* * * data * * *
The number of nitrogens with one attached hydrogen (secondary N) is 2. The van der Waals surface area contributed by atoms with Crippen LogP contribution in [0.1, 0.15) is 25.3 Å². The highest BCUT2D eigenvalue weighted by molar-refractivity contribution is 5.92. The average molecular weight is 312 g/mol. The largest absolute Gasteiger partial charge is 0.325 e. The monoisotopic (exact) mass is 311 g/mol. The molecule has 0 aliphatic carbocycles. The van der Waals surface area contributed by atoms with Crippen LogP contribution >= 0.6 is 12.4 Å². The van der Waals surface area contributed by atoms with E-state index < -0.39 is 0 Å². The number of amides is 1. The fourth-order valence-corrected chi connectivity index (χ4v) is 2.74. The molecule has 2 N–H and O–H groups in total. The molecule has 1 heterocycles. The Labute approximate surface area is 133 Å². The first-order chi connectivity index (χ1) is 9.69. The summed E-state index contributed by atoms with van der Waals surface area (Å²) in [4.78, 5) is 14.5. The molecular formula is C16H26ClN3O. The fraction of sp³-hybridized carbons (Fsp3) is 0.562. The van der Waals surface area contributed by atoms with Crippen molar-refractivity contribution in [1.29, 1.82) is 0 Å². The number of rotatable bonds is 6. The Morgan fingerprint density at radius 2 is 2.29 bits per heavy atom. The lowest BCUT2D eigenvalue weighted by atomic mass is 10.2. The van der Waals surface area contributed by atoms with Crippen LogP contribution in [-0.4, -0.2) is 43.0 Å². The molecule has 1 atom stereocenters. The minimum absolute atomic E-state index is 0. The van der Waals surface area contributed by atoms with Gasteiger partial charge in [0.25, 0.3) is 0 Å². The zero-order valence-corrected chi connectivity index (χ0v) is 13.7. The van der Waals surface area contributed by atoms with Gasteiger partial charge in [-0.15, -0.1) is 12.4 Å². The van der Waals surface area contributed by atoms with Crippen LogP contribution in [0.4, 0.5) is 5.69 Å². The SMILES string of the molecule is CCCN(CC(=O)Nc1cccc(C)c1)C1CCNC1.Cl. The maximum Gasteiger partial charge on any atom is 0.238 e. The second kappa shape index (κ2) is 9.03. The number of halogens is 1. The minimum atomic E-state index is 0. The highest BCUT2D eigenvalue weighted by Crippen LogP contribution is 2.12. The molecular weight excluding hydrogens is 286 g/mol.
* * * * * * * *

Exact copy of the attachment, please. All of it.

The number of nitrogens with one attached hydrogen (secondary N) is 2. The van der Waals surface area contributed by atoms with Crippen LogP contribution in [0.1, 0.15) is 25.3 Å². The highest BCUT2D eigenvalue weighted by molar-refractivity contribution is 5.92. The average molecular weight is 312 g/mol. The largest absolute Gasteiger partial charge is 0.325 e. The monoisotopic (exact) mass is 311 g/mol. The molecule has 0 aliphatic carbocycles. The van der Waals surface area contributed by atoms with Crippen LogP contribution >= 0.6 is 12.4 Å². The van der Waals surface area contributed by atoms with E-state index < -0.39 is 0 Å². The number of amides is 1. The fourth-order valence-corrected chi connectivity index (χ4v) is 2.74. The molecule has 2 N–H and O–H groups in total. The molecule has 1 heterocycles. The Labute approximate surface area is 133 Å². The first-order chi connectivity index (χ1) is 9.69. The summed E-state index contributed by atoms with van der Waals surface area (Å²) in [4.78, 5) is 14.5. The molecular formula is C16H26ClN3O. The fraction of sp³-hybridized carbons (Fsp3) is 0.562. The van der Waals surface area contributed by atoms with Crippen molar-refractivity contribution in [1.29, 1.82) is 0 Å². The number of rotatable bonds is 6. The Morgan fingerprint density at radius 2 is 2.29 bits per heavy atom. The lowest BCUT2D eigenvalue weighted by atomic mass is 10.2. The van der Waals surface area contributed by atoms with Crippen LogP contribution in [-0.4, -0.2) is 43.0 Å². The molecule has 1 atom stereocenters. The minimum absolute atomic E-state index is 0. The van der Waals surface area contributed by atoms with Gasteiger partial charge in [0.25, 0.3) is 0 Å². The zero-order valence-corrected chi connectivity index (χ0v) is 13.7. The van der Waals surface area contributed by atoms with Gasteiger partial charge in [-0.15, -0.1) is 12.4 Å². The van der Waals surface area contributed by atoms with Crippen LogP contribution in [0.4, 0.5) is 5.69 Å². The SMILES string of the molecule is CCCN(CC(=O)Nc1cccc(C)c1)C1CCNC1.Cl. The maximum Gasteiger partial charge on any atom is 0.238 e. The second kappa shape index (κ2) is 9.03. The number of halogens is 1. The minimum atomic E-state index is 0. The highest BCUT2D eigenvalue weighted by Crippen LogP contribution is 2.12. The molecular weight excluding hydrogens is 286 g/mol.